Here are a few snaps I took this morning, on my way back from walking the kids to school. The images are far more eloquent than I could ever be in describing a neighborhood street that was never meant to bear such heavy, ferocious, two-way modern-day traffic.













The vigili were nowhere to be seen.

Yours,

Campobello

For more Lessons of via Faentina, click on the label below.

5 comments:

  1. Omg, in that second photo, it looks like the truck and bus are about to face off! Yikes.

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  2. that is just insanity....it's beyond belief

    this is the side of "beautiful Florence" that the tourists just don't see or even care to see...

    sadly it will take someone either really old or really young getting run over before anything gets done.

    merry christmas indeed.

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  3. Yikes, indeed, Michelle!

    Debbie, you're so right--this is the Florence that most tourists certainly never see, and it is the Florence that most city officials refuse to see.

    I experience real stress and fear every day I walk this street with my children--indeed, children under the age of 12 are never seen walking it alone; they're not allowed to for obvious reasons. It's not a good way to live.

    Thanks for your comments, ladies!

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  4. Martin3:23 AM

    I know the area from years back, rather unsportingly but in the accepted conventional fashion, nipping along on a noisy motorino as quickly as possible. There is no alternative north/ south route for the traffic to ease the pressures and reduce the traffic congestion in this part of the via Faentina. It was probably worse when via dei Roccettini had 2-way flow; which is also not comforting. There is a new housing project in the vicinity(news of the granting of planning consent was, I hear, met with some surprise) and this development could add to the volume of traffic movements. I assume there's no alternative pedestrian path along the Mugnone. Has anywhere in Italy ever considered the Safe Routes to School movement, Walking Bus etc?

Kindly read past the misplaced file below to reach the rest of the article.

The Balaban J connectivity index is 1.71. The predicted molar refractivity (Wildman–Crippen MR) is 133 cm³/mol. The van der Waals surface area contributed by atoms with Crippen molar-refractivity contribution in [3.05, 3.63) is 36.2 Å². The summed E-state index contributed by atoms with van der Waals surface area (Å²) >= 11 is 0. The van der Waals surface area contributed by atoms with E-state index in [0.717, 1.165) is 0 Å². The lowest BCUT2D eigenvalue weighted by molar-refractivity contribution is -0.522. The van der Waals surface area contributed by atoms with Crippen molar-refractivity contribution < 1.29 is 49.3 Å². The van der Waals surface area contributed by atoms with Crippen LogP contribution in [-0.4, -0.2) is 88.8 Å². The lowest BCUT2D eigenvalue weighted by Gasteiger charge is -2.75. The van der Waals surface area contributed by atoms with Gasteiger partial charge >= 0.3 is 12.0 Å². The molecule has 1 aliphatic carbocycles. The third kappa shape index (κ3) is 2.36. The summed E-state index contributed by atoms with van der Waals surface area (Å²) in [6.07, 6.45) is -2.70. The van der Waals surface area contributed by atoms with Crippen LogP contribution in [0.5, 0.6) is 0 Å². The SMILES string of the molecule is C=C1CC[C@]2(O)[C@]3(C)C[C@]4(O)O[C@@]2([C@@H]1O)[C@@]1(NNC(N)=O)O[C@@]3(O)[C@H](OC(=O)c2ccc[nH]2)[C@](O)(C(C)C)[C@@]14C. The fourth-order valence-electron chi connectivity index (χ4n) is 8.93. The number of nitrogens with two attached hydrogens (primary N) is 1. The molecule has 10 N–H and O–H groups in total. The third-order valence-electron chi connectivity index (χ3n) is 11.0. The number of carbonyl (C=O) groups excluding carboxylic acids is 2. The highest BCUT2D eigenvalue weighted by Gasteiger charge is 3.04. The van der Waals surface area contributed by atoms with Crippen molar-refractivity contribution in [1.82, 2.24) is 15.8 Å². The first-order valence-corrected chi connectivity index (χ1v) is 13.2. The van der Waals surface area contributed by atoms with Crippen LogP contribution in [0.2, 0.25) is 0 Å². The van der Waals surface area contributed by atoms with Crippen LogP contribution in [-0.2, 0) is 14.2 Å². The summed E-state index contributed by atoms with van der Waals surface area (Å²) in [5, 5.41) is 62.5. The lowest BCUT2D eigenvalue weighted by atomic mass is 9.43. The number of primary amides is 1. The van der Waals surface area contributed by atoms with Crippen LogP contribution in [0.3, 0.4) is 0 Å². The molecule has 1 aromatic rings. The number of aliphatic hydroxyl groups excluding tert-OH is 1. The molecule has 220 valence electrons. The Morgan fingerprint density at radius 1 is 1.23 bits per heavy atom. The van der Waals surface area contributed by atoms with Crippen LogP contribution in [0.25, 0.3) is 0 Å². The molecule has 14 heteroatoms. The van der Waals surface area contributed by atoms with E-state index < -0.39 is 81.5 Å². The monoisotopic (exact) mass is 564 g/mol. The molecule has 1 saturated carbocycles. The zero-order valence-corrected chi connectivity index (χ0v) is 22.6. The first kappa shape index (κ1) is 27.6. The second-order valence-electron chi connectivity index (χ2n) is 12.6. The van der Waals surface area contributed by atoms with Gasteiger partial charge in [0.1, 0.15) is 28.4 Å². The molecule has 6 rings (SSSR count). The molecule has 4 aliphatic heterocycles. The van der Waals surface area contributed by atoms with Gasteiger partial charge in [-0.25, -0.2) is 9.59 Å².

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  5. Martin, thank you so much for this thoughtful comment (and commentary). You know the pitfalls of the area--can you believe that the Roccettini used to be two-way? I remember once, when it still was, seeing a poor stray/lost dog get hit by a car there. I was walking along it with my kids--it was the last time I did THAT.

    There is no route along the Mugnone, unfortunately. And you make a good point--with the new European University housing development, traffic on via Faentina can only get worse. There is the (now defunct) train stop/parking area of la Salviati which COULD be used as a way of commuting--but it lies fallow (I'll be posting about this soon).

    Safety measures/alternatives such as you mention unfortunately do not exist, and from what I understand, past efforts by residents to improve things have been useless.

    ReplyDelete